Shortwave absorptance in a tropical cloudy atmosphere: Reconciling calculations and observations
Peer reviewed, Journal article
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- Geophysical Institute 
 The absorption of shortwave (SW) radiation by clouds is a topic surrounded by contradictory reports and controversy. Some studies have shown large discrepancies between observed SW absorption and absorption predicted by models, while others have found no significant difference. In this study, values of column SW absorptance obtained by combining collocated top-of-atmosphere (TOA) and surface observations at an island site in the tropical western Pacific are compared to radiative transfer model (RTM) output. To compensate for the field of view difference between satellite and surface instruments, the surface data are averaged over time. Scatterplots and statistical measures show that there is a significant discrepancy between models and observations with the RTMs apparently underestimating SW absorptance. The large variability of the absorptance computed from the observations, including negative values, suggests that the field of view mismatch between satellite and surface observations remains even after averaging of the surface data. This mismatch may contribute to the observation-model bias. In previous observational studies showing highly enhanced absorption compared to models, the slope of a linear fit to dαTOA/dT (the derivative of TOA albedo with respect to transmittance) was used to quantify cloud SW absorption, while nonlinearity of dα TOA/dT was interpreted as a sign of sampling issues. Here the models produce a steeper slope (about −0.9) than observations (−0.6 to −0.8), indicating that models predict too little cloud SW absorption. However, when the surface observations are averaged over a longer period, their slope grows steeper, and the root-mean-square difference between linear and quadratic fits to dα TOA/dT is reduced. This implies that insufficient averaging of surface data contributes to the observed SW absorption discrepancy. Reexamination of the observational data using the difference between cloud fraction estimated from satellite and surface measurements as an estimate of field of view mismatch supports this hypothesis. High measured absorptance values are shown to correspond to occasions of large field of view mismatch. When such data are excluded, the difference between the linear and quadratic fits is reduced, and the slope of the best fit line becomes steeper. We conclude that averaging surface data over 3 h or less is not always sufficient to eliminate sampling issues. However, the possibility that shortcomings of the RTMs contribute to the discrepancy in SW absorption values cannot be excluded.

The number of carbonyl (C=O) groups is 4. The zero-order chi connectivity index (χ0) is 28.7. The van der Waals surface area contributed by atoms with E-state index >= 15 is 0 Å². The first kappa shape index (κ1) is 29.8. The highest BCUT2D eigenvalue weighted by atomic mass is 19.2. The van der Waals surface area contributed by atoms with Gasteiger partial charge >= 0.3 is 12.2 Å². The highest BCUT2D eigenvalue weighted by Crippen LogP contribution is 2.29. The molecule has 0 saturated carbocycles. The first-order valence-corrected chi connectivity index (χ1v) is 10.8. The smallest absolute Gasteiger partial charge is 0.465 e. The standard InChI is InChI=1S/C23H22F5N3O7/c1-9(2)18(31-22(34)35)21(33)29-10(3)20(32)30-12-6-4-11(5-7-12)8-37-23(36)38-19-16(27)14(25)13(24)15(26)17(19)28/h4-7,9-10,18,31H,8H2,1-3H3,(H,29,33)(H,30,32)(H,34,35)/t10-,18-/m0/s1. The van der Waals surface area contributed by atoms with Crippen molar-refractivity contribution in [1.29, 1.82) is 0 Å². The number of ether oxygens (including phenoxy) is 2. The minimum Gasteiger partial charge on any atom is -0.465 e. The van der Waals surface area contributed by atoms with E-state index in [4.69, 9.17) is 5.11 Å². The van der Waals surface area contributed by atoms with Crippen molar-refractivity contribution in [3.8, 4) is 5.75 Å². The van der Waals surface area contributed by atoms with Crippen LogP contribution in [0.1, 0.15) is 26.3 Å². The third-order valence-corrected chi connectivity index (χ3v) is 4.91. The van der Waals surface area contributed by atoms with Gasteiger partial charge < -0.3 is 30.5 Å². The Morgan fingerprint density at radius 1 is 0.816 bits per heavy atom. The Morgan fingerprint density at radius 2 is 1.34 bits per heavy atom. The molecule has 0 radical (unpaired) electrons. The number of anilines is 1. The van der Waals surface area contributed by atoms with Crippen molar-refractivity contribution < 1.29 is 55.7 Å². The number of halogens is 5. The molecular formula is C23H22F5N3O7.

American Geophysical Union